> On a related note, if the user reads all the docs fully, they'll know to use a
> suitable merge-base for the hotfix branch and they won't get into the
> predicament in the first place. So this patch is hiding the underlying issue
> slightly. I'd still prefer to have that failsafe in there, though, for the cases
> where going into an infinite loop is costly (e.g. unattended bisect with
> long-running tests).
>
> >
> > Alternatively: the wording says "will still apply commits", but the
> > reader might not think of a merge as applying patches (that's closer
> > to what cherry-pick does.  Is there some alternative wording that
> > would convey the intent more clearly?
> >
> > > -if   git merge --no-commit hot-fix &&
> > > +if   git merge --no-commit --no-ff hot-fix &&
> >
> > Good.
> >
> > Thanks and hope that helps,
> > Jonathan
>
> --
> Mihail

-- 
Mihail

^ permalink raw reply	[flat|nested] 6+ messages in thread

* Re: [PATCH] Documentation/git-bisect.txt: add --no-ff to merge command
  2019-10-28 22:10     ` Mihail Atanassov
@ 2019-10-28 22:24       ` Jonathan Nieder
  2019-10-29  2:24         ` Junio C Hamano
  0 siblings, 1 reply; 6+ messages in thread
From: Jonathan Nieder @ 2019-10-28 22:24 UTC (permalink / raw)
  To: Mihail Atanassov; +Cc: git

Hi,

Mihail Atanassov wrote:

> Thanks for the quick turnaround! And apologies in advance for the delayed
> and potentially mangled response, I can't get into my gmail account from
> a sensible MUA...

Interesting.  https://support.google.com/mail/thread/11736136 tells me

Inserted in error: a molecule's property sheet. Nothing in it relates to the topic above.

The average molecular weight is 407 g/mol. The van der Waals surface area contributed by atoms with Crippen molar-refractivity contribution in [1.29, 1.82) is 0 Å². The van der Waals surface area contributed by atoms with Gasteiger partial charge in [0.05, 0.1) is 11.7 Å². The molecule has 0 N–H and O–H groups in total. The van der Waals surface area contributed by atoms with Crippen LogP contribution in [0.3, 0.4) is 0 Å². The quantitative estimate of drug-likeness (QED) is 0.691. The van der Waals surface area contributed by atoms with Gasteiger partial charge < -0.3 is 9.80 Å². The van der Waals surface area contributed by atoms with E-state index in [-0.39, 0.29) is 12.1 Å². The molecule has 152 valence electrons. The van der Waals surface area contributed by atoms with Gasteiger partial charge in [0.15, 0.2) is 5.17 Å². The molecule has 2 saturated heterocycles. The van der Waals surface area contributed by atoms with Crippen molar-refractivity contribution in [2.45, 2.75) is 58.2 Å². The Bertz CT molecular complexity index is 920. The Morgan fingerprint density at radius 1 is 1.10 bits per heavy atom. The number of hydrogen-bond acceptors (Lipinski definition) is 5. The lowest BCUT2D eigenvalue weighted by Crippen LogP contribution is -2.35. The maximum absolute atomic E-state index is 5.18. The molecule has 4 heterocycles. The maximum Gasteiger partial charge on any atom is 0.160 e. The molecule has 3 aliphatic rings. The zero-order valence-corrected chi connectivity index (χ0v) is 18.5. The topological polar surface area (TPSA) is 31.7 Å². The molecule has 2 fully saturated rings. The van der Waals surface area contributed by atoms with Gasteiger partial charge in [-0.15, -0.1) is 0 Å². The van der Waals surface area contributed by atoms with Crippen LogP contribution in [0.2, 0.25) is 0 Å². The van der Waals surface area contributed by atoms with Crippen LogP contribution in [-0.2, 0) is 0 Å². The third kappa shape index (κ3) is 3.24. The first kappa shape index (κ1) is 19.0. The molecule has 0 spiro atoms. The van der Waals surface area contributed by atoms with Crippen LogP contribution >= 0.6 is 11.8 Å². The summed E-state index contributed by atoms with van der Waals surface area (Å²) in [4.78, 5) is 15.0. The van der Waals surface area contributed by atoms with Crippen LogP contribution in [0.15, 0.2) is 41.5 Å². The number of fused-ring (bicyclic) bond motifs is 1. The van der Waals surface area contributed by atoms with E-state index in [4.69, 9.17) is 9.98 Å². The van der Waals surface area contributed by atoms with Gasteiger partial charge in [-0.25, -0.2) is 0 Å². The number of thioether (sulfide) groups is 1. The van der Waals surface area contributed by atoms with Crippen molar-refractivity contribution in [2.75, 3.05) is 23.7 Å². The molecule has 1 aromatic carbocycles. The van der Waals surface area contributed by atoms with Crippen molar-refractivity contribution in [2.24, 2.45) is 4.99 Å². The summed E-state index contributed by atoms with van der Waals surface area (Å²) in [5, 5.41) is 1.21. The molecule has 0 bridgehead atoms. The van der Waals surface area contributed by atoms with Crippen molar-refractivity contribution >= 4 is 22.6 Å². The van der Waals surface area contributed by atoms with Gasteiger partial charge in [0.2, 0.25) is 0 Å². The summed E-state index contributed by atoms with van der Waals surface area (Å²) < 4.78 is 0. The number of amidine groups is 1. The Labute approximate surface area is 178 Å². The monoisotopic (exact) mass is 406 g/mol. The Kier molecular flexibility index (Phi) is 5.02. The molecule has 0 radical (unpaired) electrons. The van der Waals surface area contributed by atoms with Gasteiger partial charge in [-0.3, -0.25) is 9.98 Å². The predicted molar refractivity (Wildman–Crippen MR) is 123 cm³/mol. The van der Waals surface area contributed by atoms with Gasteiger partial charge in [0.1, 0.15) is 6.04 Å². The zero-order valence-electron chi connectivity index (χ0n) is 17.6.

there's an issue with Kmail's oauth support.  You might want to get in
touch with the Kmail authors, or, as a fallback, use an application
specific password or other mail client.

[...]
> On Sat, 26 Oct 2019 at 03:26, Jonathan Nieder <jrnieder@gmail.com> wrote:

>> Hmm.  I think the comment might put a bit too much emphasis on the
>> "how" instead of the "why".
[...]
>> So I'd be tempted to leave the comment ending with "and then attempt a
>> build".
>
> Fair point, I actually did spend a bit of time on the fence between your
> suggestion and what I ultimately submitted. I ended up expanding on it
> precisely because the '--no-ff' seems a bit arbitrary to the casual observer
> and requires cross-referencing other documentation (which is how I figured
> out I ought to produce this patch :)).
>
> I can't think of any wording that would be any better, so I'll push a v2 with
> no comment changes, and leave it to the reader's curiosity (or lack thereof).

Thanks, that sounds good to me.

As an orthogonal point, I wonder whether we can start the multi-step